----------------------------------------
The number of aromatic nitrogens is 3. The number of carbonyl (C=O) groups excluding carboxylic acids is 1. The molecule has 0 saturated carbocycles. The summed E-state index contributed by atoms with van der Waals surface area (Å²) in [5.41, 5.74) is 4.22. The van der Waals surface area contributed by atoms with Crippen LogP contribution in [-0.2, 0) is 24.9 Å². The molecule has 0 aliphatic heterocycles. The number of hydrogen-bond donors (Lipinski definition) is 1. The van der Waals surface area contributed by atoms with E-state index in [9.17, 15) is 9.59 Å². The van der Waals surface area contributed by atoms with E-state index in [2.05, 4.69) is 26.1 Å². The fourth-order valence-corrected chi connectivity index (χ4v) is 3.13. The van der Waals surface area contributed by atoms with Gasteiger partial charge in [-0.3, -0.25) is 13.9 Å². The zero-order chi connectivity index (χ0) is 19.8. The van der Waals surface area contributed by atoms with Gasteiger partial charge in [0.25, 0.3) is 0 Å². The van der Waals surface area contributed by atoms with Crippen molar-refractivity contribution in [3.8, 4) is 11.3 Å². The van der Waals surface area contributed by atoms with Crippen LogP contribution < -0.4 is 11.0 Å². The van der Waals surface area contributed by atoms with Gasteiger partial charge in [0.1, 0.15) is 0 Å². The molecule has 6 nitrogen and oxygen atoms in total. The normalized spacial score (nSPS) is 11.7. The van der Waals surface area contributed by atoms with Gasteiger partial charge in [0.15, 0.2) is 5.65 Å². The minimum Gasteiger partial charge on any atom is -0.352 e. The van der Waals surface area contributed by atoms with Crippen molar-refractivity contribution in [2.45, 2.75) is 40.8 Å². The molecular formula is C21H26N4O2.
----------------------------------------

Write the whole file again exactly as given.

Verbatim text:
The number of aromatic nitrogens is 3. The number of carbonyl (C=O) groups excluding carboxylic acids is 1. The molecule has 0 saturated carbocycles. The summed E-state index contributed by atoms with van der Waals surface area (Å²) in [5.41, 5.74) is 4.22. The van der Waals surface area contributed by atoms with Crippen LogP contribution in [-0.2, 0) is 24.9 Å². The molecule has 0 aliphatic heterocycles. The number of hydrogen-bond donors (Lipinski definition) is 1. The van der Waals surface area contributed by atoms with E-state index in [9.17, 15) is 9.59 Å². The van der Waals surface area contributed by atoms with E-state index in [2.05, 4.69) is 26.1 Å². The fourth-order valence-corrected chi connectivity index (χ4v) is 3.13. The van der Waals surface area contributed by atoms with Gasteiger partial charge in [-0.3, -0.25) is 13.9 Å². The zero-order chi connectivity index (χ0) is 19.8. The van der Waals surface area contributed by atoms with Gasteiger partial charge in [0.25, 0.3) is 0 Å². The van der Waals surface area contributed by atoms with Crippen molar-refractivity contribution in [3.8, 4) is 11.3 Å². The van der Waals surface area contributed by atoms with Crippen LogP contribution < -0.4 is 11.0 Å². The van der Waals surface area contributed by atoms with Gasteiger partial charge in [0.1, 0.15) is 0 Å². The molecule has 6 nitrogen and oxygen atoms in total. The normalized spacial score (nSPS) is 11.7. The van der Waals surface area contributed by atoms with Gasteiger partial charge in [0.15, 0.2) is 5.65 Å². The minimum Gasteiger partial charge on any atom is -0.352 e. The van der Waals surface area contributed by atoms with Crippen molar-refractivity contribution in [2.45, 2.75) is 40.8 Å². The molecular formula is C21H26N4O2.